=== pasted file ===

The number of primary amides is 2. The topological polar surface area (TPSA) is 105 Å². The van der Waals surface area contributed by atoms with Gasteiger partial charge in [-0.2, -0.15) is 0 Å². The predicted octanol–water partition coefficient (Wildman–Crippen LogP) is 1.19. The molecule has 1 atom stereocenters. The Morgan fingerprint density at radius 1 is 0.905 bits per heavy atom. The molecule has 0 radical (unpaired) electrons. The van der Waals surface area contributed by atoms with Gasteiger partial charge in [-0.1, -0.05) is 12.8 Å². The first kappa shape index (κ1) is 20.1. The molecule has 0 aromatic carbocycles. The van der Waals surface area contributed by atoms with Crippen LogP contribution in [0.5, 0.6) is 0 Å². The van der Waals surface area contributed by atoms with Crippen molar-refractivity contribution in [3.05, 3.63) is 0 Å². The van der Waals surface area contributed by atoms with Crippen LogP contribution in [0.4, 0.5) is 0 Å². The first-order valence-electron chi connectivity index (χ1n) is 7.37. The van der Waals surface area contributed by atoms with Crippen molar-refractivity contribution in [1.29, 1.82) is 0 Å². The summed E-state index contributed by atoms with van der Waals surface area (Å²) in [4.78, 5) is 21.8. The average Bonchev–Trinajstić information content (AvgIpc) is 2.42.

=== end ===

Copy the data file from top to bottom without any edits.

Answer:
The number of primary amides is 2. The topological polar surface area (TPSA) is 105 Å². The van der Waals surface area contributed by atoms with Gasteiger partial charge in [-0.2, -0.15) is 0 Å². The predicted octanol–water partition coefficient (Wildman–Crippen LogP) is 1.19. The molecule has 1 atom stereocenters. The Morgan fingerprint density at radius 1 is 0.905 bits per heavy atom. The molecule has 0 radical (unpaired) electrons. The van der Waals surface area contributed by atoms with Gasteiger partial charge in [-0.1, -0.05) is 12.8 Å². The first kappa shape index (κ1) is 20.1. The molecule has 0 aromatic carbocycles. The van der Waals surface area contributed by atoms with Crippen LogP contribution in [0.5, 0.6) is 0 Å². The van der Waals surface area contributed by atoms with Crippen molar-refractivity contribution in [3.05, 3.63) is 0 Å². The van der Waals surface area contributed by atoms with Crippen LogP contribution in [0.4, 0.5) is 0 Å². The first-order valence-electron chi connectivity index (χ1n) is 7.37. The van der Waals surface area contributed by atoms with Crippen molar-refractivity contribution in [1.29, 1.82) is 0 Å². The summed E-state index contributed by atoms with van der Waals surface area (Å²) in [4.78, 5) is 21.8. The average Bonchev–Trinajstić information content (AvgIpc) is 2.42.